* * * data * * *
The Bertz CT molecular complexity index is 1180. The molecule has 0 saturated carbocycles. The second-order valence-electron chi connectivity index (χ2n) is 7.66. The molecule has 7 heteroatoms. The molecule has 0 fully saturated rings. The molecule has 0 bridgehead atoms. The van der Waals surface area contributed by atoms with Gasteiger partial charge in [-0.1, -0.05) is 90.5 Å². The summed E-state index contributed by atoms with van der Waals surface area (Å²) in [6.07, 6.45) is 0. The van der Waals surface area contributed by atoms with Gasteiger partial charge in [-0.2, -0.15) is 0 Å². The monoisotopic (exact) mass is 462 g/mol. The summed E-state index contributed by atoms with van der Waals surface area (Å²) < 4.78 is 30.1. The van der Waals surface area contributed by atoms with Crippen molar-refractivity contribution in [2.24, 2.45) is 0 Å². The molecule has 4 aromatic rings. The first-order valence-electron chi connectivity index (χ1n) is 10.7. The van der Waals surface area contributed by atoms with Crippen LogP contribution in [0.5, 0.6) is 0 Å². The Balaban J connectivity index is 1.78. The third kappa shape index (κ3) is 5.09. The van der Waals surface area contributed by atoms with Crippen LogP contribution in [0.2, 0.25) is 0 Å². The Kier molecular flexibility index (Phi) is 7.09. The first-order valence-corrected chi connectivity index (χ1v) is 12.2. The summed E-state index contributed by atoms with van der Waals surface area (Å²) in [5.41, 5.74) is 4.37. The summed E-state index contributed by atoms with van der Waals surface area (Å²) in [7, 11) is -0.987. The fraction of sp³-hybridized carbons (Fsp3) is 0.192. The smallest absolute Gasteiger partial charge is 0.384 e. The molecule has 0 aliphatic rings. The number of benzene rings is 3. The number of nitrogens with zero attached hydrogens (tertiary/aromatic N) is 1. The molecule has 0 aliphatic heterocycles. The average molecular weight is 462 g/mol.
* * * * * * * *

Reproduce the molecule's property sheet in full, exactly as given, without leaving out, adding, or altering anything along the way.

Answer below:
The Bertz CT molecular complexity index is 1180. The molecule has 0 saturated carbocycles. The second-order valence-electron chi connectivity index (χ2n) is 7.66. The molecule has 7 heteroatoms. The molecule has 0 fully saturated rings. The molecule has 0 bridgehead atoms. The van der Waals surface area contributed by atoms with Gasteiger partial charge in [-0.1, -0.05) is 90.5 Å². The summed E-state index contributed by atoms with van der Waals surface area (Å²) in [6.07, 6.45) is 0. The van der Waals surface area contributed by atoms with Gasteiger partial charge in [-0.2, -0.15) is 0 Å². The monoisotopic (exact) mass is 462 g/mol. The summed E-state index contributed by atoms with van der Waals surface area (Å²) < 4.78 is 30.1. The van der Waals surface area contributed by atoms with Crippen molar-refractivity contribution in [2.24, 2.45) is 0 Å². The molecule has 4 aromatic rings. The first-order valence-electron chi connectivity index (χ1n) is 10.7. The van der Waals surface area contributed by atoms with Crippen LogP contribution in [0.5, 0.6) is 0 Å². The Balaban J connectivity index is 1.78. The third kappa shape index (κ3) is 5.09. The van der Waals surface area contributed by atoms with Crippen LogP contribution in [0.2, 0.25) is 0 Å². The Kier molecular flexibility index (Phi) is 7.09. The first-order valence-corrected chi connectivity index (χ1v) is 12.2. The summed E-state index contributed by atoms with van der Waals surface area (Å²) in [5.41, 5.74) is 4.37. The summed E-state index contributed by atoms with van der Waals surface area (Å²) in [7, 11) is -0.987. The fraction of sp³-hybridized carbons (Fsp3) is 0.192. The smallest absolute Gasteiger partial charge is 0.384 e. The molecule has 0 aliphatic rings. The number of benzene rings is 3. The number of nitrogens with zero attached hydrogens (tertiary/aromatic N) is 1. The molecule has 0 aliphatic heterocycles. The average molecular weight is 462 g/mol.